No Crime, But Plenty of Innuendo
From the outset Trump’s team was convinced that their client neither had colluded with Russia nor had obstructed an investigation of a crime that did not take place. He had turned over almost everything the all-stars wanted, and freely allowed the White House staff to testify.
From the beginning of the investigations, his lawyers sensed that the Mueller team quickly had concluded there was no crime, but there might be lots of innuendo, rumor, gossip, and Trump antics to be had that could be jammed into their final report and thus provide fodder for impeachment hearings.
When William Barr arrived in February as the new attorney general, replacing the recused Jeff Sessions and the buskin Rod Rosenstein, the Mueller dream team charade finally dissipated. Barr was an old veteran attorney general who did not much care what was said about him, and sensed from the start that Mueller’s team, far from being all-stars, were nothing but rank partisans uninterested in the commission of felonies by an array of Obama officials—deceiving a FISA court, leaking classified memos, lying under oath to congressional committees, and inserting informants into political campaign. Instead, they were obsessed with perjury traps, nutty things like the ossified Logan Act and the Emoluments Clause, and hounding a minor cast of transitory Trump aides.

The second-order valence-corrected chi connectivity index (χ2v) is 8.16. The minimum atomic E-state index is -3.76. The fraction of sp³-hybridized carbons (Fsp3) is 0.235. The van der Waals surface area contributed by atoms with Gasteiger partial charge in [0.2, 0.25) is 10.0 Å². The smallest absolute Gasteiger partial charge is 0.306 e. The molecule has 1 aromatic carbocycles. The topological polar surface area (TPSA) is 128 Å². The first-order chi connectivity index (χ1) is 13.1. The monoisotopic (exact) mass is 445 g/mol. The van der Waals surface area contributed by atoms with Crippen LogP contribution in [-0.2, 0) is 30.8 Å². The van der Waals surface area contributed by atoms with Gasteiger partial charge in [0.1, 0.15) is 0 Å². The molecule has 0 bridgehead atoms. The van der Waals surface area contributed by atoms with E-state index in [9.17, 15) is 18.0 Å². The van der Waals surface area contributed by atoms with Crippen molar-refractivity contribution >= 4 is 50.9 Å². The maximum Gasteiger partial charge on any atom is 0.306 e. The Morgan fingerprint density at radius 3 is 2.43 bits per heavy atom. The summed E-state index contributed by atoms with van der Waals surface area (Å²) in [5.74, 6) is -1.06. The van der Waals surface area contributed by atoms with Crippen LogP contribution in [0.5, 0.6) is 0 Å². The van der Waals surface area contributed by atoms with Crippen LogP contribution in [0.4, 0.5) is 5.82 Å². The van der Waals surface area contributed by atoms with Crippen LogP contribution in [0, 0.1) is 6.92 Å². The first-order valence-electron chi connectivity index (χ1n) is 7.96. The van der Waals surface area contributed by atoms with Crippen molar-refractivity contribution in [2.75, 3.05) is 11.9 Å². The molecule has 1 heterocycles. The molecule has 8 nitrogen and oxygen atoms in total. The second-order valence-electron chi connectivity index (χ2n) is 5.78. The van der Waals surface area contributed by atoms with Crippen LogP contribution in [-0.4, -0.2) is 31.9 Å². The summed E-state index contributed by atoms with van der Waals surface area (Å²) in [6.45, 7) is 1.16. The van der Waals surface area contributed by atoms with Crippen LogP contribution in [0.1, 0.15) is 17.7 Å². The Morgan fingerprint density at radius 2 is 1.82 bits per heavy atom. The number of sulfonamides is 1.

At about the same time, a similar cultural fantasy was occurring about Representative Devin Nunes (R-Calif.), head of the House Intelligence Committee, whose chairmanship passed to fellow Californian Adam Schiff (D-Calif.) when the Democrats assumed control of the House in January.
Nunes, the scion of Portuguese immigrant dairy farmers from California’s San Joaquin Valley, had first uncovered much of the Obama Administration’s weaponization of the Justice Department, FBI, and CIA and their obsession with destroying Trump through informants, warped FISA writs, unmasking, and leaks to the media of classified documents.